#BKOriginal: Deno’s Wonder Wheel Amusement Park

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Deno Vourderis started working at Coney Island’s Deno’s Wonder Wheel Amusement Park when he was 12, helping out on weekends in the sweet shop. The park was owned by his father and uncle, but Deno has never been afraid to roll up his sleeves and chip in. On Sunday, I found him working in the pizzeria.

“Have I ever thought of doing anything else?” he says, “My father told me I could do whatever I want. I majored in business administration with a concentration in management at Kingsborough. I would help out at local restaurants after class, doing deliveries, but I never really left Coney Island.”

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The schedule is rigorous: six days a week, all day. Even when summer ends, things don’t slow down.

“The pizzeria closes October 31, and anything that can’t be frozen gets donated,” says Vourderis. “Then we start mechanical work, take the rides apart, clean, change nuts and bolts, and by then it’s time to put the rides back together. There is constant maintenance and painting because the sun beats up everything.”

Because of this vigilance, Hurricane Sandy didn’t inflict lasting damage to the park. Many of the cars were taken off of the Wonder Wheel, and cleaning crews began work a mere four hours after the storm to prevent rusting.

“It’s not a one-man show,” he says. “Everybody pulls their weight. My uncle, my cousins, all still work here.”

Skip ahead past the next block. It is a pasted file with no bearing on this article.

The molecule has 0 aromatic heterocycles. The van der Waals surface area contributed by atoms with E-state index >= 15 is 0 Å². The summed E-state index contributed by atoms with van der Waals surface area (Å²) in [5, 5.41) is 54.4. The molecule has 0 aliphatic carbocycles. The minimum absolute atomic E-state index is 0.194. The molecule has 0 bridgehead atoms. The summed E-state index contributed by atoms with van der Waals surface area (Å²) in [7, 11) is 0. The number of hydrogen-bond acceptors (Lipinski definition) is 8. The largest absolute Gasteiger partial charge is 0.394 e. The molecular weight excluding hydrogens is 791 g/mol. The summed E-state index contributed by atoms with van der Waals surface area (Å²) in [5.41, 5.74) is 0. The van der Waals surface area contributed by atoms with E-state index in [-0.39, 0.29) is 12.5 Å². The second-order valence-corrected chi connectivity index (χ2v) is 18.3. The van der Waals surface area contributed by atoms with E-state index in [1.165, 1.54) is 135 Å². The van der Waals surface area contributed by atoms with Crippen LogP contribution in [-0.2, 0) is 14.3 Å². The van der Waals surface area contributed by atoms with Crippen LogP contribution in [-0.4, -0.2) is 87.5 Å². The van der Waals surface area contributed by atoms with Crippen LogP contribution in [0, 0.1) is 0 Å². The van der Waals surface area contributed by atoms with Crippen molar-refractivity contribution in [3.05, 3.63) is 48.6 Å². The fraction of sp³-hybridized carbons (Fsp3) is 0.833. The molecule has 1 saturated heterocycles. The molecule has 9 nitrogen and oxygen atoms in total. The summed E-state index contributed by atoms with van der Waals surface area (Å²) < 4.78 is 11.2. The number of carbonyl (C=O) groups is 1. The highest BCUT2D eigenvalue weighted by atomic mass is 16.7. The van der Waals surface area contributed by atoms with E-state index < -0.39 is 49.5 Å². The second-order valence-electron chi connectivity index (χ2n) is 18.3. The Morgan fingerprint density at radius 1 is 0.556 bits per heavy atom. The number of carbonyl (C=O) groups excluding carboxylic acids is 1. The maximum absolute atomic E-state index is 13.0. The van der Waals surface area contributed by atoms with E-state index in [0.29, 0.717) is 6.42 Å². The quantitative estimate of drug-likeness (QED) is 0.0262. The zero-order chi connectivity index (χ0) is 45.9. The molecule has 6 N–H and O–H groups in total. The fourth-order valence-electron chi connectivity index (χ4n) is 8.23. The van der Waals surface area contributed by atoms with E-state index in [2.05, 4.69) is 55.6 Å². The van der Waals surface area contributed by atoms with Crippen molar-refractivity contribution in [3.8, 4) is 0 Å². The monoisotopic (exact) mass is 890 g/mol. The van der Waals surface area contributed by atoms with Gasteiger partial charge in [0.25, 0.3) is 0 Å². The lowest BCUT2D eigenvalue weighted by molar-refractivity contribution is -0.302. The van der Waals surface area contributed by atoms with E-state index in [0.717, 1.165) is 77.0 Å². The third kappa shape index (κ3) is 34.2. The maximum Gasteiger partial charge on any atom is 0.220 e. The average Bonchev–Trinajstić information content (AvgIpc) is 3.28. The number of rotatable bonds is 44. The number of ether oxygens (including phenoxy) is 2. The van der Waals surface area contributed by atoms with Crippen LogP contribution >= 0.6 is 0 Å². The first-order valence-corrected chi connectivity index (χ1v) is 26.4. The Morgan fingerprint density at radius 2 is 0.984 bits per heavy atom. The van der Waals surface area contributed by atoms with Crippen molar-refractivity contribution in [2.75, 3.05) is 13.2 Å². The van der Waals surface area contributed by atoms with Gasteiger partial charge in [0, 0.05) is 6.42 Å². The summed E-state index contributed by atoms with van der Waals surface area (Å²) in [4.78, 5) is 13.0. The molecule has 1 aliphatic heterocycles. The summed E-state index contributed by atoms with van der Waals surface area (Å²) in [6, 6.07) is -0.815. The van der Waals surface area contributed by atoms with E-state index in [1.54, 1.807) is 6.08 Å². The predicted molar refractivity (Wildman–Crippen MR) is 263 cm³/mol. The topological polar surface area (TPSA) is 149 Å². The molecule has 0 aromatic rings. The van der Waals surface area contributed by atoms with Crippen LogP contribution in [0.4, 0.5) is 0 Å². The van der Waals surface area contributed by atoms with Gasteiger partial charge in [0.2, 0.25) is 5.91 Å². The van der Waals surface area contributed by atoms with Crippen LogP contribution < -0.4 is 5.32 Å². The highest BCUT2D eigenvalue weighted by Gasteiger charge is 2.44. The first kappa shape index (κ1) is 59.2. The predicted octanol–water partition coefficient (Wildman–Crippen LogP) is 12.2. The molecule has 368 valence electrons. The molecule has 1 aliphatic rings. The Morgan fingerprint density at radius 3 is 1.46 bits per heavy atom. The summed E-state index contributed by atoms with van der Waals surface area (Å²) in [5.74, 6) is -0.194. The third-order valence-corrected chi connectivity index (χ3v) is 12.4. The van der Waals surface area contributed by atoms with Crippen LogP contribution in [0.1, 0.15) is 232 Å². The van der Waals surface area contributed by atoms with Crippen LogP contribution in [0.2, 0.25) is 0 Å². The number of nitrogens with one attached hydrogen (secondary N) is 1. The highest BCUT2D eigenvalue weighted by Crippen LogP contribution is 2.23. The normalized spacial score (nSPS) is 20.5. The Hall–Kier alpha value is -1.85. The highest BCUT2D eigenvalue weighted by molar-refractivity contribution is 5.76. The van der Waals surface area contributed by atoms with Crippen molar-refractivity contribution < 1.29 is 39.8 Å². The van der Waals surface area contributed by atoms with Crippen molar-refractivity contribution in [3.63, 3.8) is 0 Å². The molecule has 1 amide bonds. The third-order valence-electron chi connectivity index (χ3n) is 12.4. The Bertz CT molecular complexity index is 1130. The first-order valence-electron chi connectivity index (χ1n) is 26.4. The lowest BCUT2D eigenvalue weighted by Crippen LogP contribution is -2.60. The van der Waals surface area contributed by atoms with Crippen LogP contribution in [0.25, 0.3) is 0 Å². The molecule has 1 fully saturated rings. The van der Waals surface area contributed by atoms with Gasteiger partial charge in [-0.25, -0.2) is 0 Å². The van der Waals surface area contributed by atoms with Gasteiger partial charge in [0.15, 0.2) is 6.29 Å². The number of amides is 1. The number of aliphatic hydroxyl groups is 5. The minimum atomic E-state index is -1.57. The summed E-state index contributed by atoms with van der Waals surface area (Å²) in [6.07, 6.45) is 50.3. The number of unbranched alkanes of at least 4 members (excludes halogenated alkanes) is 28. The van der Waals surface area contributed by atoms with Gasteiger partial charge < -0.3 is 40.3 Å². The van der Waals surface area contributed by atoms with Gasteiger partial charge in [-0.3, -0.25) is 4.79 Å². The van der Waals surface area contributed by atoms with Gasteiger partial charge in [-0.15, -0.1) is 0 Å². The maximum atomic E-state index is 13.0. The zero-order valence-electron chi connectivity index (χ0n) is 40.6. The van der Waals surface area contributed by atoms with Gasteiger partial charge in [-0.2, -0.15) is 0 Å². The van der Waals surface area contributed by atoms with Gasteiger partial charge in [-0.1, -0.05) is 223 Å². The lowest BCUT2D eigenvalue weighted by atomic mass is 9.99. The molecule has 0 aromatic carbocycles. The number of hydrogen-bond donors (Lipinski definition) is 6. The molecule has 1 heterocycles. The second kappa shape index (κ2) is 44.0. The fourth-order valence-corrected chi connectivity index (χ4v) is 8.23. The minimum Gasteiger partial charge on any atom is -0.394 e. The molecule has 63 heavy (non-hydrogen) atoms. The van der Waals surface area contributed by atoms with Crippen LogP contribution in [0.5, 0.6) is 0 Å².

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Walking with him around the park, I asked what his favorite ride is. This was a given.

“The Wonder Wheel, of course. I ride it whenever I need to, whenever my friends come down.”

The iconic wheel, known as an “eccentric wheel” for its cars that move around a track, will turn 95 years old this Memorial Day.

There are three new rides this year in the kids’ park. Deno explains: “You do your research and trade in rides to other parks when you want a change. It’s a lot like buying a car that way.”

 

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Some rides are mainstays. The boat ride is from the 1940s, and was manufactured by William F. Mangels, a major contributor to the development of amusement parks in the early 20th Century. Mangels also invented a ride called The Whip, and Deno’s favorite new ride, The Speedway, is a new twist on that ride. (“Let me tell you,” he says, “It’s got a real whip to it.”) Mangels also manufactured the pony cart ride, in a shop building that now houses the Coney Island DMV.

As we walk around the park, there are shrieks of glee from all sides. Deno is 29, but he’s still a kid at heart, and obviously delights in these reactions.

“The best part about the business is talking to people,” he says, “and seeing the same faces every year.”

 

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I ask if he sees himself doing this for the rest of his life.

“I’m going to tell you what I tell everyone: I just take it one day at a time and enjoy what I do.”

When every day is an amusement park, it would be hard to argue for a happier alternative.